If you are considering acquiring a revolver for fun shooting, self-defense, or competition, you should definitely watch this YouTube video. In this 23-minute presentation, legendary shooter Jerry Miculek puts three .357/.38 SPL wheelguns through their paces. Jerry, one of the greatest revolver shooters in history, hosts a “Revolver Showdown” with three popular wheelguns: 1) S&W L frame (3″ bbl); 2) Colt Python (6″ bbl); and 3) Ruger Speed Six (2.75″ bbl).

Smith & Wesson Model 686 Plus, L-Frame, 7-rd .357 Magnum/38 SPL, 3″ Barrel.
Jerry Miculek Revolver showdown comparison S&W Colt Ruger

Colt Python (Nickel), 6-rd .357 Magnum/38 SPL, 6″ Barrel.
Jerry Miculek Revolver showdown comparison S&W Colt Ruger

Ruger Speed Six, 6-rd .357 Magnum/38 SPL, 3″ Barrel.
Jerry Miculek Revolver showdown comparison S&W Colt Ruger

Jerry Miculek Revolver showdown comparison S&W Colt RugerTesting at 10 Yards and 50 Yards
In the video, Jerry shoots all three revolvers rapid-fire, double-action at 10 yards. Then he shoots the three guns single-action, slow-fire at 50 yards (starting at time mark 7:19).

After his range session, Jerry examines nine medium frame revolvers, comparing and contrasting design features. Jerry considers these factors:

1. Accuracy
2. Balance and Handling
3. Speed and Sureness of Trigger Return (watch video at 3:45″ re Colt.)
4. Reliability
5. Barrel Twist Rate
6. Strength of Construction/Durability

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January 31st, 2016

Single-Digit Snakes from the NRA Firearms Museum

Colt Python Snake NRA Museum low serial number pistol
Photo courtesy NRABlog.com.

Each day, on Facebook, the NRA National Firearms Museum showcases something special from the Museum collections. Recently the Museum displayed a trio of snakes — three very special Colt Pythons. From bottom to top, these three prized wheelguns are: Colt Python serial number 2, number 3, and number 5. And yes, that is the original box for Python #2 (at bottom). The museum says such low serial number guns were typically produced for a company executive or key members of the gun design team.

Loved for their beautiful finish, nice balance, and great trigger, Colt Pythons have proven to be excellent investments. Since the Colt Python was first introduced in 1955, Python prices have gone through the roof. A pristine, LNIB early-era Colt Python can now command $4000.00 or more. The Museum estimates the price of Pythons has risen 14,300% since 1955.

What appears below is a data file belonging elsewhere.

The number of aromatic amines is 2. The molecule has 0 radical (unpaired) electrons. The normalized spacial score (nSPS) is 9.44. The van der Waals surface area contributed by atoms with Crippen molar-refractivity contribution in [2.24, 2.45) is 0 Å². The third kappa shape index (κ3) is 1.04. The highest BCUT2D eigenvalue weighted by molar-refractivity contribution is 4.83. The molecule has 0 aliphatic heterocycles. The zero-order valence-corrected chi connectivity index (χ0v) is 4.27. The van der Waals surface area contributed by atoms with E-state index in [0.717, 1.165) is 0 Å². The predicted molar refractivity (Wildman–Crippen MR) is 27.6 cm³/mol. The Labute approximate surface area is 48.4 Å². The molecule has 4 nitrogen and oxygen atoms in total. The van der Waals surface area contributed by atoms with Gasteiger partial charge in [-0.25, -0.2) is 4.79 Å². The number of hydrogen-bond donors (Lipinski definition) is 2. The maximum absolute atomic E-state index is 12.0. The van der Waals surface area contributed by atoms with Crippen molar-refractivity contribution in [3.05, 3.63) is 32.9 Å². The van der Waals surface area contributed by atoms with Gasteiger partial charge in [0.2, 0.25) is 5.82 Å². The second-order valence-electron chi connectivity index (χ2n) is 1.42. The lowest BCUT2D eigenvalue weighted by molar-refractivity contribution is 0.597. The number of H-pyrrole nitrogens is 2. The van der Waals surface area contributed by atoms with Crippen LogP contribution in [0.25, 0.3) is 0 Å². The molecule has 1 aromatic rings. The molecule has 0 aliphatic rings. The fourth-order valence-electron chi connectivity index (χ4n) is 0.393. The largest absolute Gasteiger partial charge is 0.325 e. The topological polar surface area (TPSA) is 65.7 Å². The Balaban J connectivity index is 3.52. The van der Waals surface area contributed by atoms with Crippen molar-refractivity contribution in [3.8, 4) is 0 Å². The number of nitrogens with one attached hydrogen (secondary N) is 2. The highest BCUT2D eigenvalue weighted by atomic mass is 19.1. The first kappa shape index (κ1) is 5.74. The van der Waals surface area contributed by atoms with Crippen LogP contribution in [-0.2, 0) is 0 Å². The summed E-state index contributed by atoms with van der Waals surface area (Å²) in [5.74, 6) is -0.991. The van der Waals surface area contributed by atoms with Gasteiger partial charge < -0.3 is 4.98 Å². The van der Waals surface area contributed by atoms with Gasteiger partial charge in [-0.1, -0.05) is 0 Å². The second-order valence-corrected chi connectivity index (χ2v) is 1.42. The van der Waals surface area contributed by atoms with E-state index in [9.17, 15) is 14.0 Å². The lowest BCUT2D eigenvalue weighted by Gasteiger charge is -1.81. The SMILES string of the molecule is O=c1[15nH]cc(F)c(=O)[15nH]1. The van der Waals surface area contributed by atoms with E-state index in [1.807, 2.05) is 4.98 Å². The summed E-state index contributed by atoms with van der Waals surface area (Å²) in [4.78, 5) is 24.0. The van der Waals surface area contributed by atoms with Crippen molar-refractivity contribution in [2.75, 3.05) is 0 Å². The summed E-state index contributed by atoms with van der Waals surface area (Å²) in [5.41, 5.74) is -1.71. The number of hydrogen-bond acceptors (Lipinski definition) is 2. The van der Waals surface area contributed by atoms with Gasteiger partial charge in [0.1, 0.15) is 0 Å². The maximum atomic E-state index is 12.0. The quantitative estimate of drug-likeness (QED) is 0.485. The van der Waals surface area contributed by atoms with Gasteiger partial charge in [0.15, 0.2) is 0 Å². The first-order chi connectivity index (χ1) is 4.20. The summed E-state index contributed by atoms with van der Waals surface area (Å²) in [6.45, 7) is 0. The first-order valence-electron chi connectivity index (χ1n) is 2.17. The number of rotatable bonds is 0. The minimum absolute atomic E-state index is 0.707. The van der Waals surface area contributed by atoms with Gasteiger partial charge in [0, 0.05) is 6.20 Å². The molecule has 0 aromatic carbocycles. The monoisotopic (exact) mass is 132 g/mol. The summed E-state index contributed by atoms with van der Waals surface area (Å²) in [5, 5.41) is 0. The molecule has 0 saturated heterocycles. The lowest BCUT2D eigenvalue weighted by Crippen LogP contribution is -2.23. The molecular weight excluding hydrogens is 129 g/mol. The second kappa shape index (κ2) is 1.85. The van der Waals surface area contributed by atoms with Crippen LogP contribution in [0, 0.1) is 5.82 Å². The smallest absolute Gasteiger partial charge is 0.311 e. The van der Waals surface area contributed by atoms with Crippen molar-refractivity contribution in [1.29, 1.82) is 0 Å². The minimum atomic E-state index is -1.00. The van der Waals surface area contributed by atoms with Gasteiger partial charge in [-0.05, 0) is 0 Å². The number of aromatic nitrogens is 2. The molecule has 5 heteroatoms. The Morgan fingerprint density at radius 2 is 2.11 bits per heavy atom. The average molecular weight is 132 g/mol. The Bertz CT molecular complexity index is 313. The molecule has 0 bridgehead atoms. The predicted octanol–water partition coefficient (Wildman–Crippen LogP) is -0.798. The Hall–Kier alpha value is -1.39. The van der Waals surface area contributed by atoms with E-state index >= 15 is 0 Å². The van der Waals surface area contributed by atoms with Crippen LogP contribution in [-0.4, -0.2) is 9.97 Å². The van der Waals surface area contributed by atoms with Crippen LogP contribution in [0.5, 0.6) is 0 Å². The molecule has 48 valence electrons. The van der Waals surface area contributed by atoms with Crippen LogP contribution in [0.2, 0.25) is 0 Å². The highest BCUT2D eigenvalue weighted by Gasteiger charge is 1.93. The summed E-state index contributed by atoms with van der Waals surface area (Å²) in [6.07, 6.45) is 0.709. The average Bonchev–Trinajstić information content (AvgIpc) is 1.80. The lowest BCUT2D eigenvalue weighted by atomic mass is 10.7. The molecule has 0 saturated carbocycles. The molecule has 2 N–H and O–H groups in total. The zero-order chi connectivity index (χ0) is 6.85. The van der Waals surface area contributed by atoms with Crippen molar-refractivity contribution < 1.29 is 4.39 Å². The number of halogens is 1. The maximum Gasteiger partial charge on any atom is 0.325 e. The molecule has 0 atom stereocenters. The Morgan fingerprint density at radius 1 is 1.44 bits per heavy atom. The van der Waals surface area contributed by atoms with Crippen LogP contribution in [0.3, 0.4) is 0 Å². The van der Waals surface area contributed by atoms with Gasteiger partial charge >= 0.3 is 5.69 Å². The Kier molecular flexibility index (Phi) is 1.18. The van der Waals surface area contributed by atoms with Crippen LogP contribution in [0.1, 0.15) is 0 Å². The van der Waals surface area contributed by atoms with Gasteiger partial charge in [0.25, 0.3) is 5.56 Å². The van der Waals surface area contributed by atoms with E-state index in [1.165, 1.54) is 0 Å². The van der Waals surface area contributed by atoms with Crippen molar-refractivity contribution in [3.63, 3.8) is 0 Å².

You can see hundreds of other interesting firearms on the National Firearm Museum website, www.NRAMuseums.com. Or, if you’re lucky, you can see the collections in person. The NRA now operates three Museum locations: the NRA National Firearms Museum in Fairfax, Virginia; the NRA National Sporting Arms Museum (at BassPro) in Springfield, MO; and the Frank Brownell Museum of the Southwest in Raton, NM.

Permalink Handguns 3 Comments »
April 24th, 2015

Fan Favorites: The Top-Selling Firearms of 2014

Remington 700

Here at AccurateShooter.com we tend to focus on highly-accurate (1/2-MOA or better), custom-built bolt-action rifles. But for home defense, deer hunting, or just having fun with the grand-kids, factory-built firearms serve their purpose. With that in mind, we wondered, “Just what are the most popular mass-production firearms these days?” Gunbroker.com, the biggest firearms auction site, has tallied the top-selling new and “previously-owned” firearms in various categories for all of last year. Here are Gunbroker’s “Best Selling Firearms” for 2014.

GunBroker’s Top-Selling New and Used Firearms of 2014

Best Selling Guns Gunbroker Remington 700

(more…)